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You turn to Democracy Now! for ad-free news you can trust. Maybe you come for our daily headlines, or for in-depth stories that expose government and corporate abuses of power. We produce our daily news hour at a fraction of the budget of a commercial news operation, all without ads, government funding or corporate underwriting? This is only possible with your support. Right now every donation to Democracy Now! will be doubled by a generous supporter. This means if you give $25 today, Democracy Now! will get $50 to support our daily news hour. Please do your part. It takes just a couple of minutes to make sure that Democracy Now! is there for you and everybody else in the coming year. Thanks so much. -Amy Goodman
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Former acting Attorney General Sally Yates testified to the Senate Judiciary Subcommittee Monday that she’d warned the White House less than a week into the Trump presidency that former National Security Adviser Michael Flynn was lying about whether he had discussed U.S. sanctions with Russian Ambassador Sergey Kislyak, and that these public and private lies made him susceptible to blackmail.
Sally Yates: “We were concerned that the American people had been misled about the underlying conduct and what General Flynn had done, and, additionally, that we weren’t the only ones that knew all of this, that the Russians also knew about what General Flynn had done. And the Russians also knew that General Flynn had misled the vice president and others. And that created a compromise situation, a situation where the national security adviser essentially could be blackmailed by the Russians.”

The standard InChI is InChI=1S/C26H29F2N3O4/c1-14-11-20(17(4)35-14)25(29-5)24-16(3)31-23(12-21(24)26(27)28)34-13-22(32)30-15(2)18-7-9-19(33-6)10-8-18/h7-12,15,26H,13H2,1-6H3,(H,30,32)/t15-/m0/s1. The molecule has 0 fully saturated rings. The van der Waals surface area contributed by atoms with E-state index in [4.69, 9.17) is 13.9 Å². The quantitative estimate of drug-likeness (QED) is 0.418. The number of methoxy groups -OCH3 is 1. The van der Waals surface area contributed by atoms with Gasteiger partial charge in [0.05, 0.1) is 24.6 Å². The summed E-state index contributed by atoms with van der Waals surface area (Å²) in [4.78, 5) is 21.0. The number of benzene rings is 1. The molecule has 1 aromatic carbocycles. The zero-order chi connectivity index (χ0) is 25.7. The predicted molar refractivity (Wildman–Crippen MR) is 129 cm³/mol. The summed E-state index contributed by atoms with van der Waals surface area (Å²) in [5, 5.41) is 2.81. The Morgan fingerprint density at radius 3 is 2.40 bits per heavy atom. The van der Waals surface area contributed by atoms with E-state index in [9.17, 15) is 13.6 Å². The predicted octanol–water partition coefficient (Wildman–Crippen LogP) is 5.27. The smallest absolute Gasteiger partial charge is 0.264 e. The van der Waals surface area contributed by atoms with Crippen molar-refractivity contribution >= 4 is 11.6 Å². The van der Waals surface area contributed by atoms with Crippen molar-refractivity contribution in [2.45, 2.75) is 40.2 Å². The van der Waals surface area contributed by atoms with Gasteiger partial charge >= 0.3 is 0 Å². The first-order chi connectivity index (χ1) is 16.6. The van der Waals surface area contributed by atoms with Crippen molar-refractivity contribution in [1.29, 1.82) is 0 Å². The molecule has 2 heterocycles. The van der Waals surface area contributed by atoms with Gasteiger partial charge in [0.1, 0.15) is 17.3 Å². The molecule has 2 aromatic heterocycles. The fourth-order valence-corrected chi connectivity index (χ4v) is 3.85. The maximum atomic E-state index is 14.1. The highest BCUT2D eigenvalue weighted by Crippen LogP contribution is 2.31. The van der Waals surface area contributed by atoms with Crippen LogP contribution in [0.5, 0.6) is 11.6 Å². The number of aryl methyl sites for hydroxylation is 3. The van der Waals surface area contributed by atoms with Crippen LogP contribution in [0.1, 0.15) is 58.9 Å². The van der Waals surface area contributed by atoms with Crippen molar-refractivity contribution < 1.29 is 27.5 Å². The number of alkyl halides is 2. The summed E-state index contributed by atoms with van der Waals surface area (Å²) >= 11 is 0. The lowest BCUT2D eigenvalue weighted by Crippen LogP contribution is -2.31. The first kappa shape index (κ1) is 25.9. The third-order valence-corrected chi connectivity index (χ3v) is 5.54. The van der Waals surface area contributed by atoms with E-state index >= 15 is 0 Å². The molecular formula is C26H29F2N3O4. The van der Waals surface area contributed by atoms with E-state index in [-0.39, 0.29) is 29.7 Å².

Yates’s testimony renewed questions about why President Trump disregarded her warning and did not oust Flynn until 18 days later, after Flynn’s lies were revealed by the press.
Ahead of Yates’s testimony Monday, Trump launched a tweet storm, including one in which he wrote, “Ask Sally Yates, under oath, if she knows how classified information got into the newspapers soon after she explained it to W.H. Counsel.” Some lawyers say Trump’s tweet constitutes illegal witness intimidation. Former criminal investigator Seth Abramson tweeted, “The president is committing a serious felony (witness tampering) in full view of the American public. What’s the media going to do about it?”
Also on Monday, former Obama administration officials said Obama had personally warned Trump about Flynn, only days after Trump was elected. But on Monday, White House Press Secretary Sean Spicer tried to shift blame onto the Obama administration, asking why it hadn’t revoked Flynn’s security clearance.
Press Secretary Sean Spicer: “The question that you have to ask yourself, really, is: If President Obama was truly concerned about General Flynn, why didn’t he suspend General Flynn’s security clearance, which they had just reapproved months earlier?”
White House vetting is significantly more extensive than security clearance, which is held by 4 million people.
During Sally Yates’s testimony Monday, she also clashed with Texas Senator Ted Cruz over her refusal to defend President Trump’s first Muslim travel ban, in a move that cost her her job. This is Yates.
Sally Yates: “And in this particular instance, particularly where we were talking about a fundamental issue of religious freedom—not the interpretation of some arcane statute, but religious freedom—it was appropriate for us to look at the intent behind the president’s actions. And the intent is laid out in his statements.”
Sen. Ted Cruz: “A final very brief question. In the over 200 years of the Department of Justice history, are you aware of any instance in which the Department of Justice has formally approved the legality of a policy, and three days later the attorney general has directed the department not to follow that policy and to defy that policy?”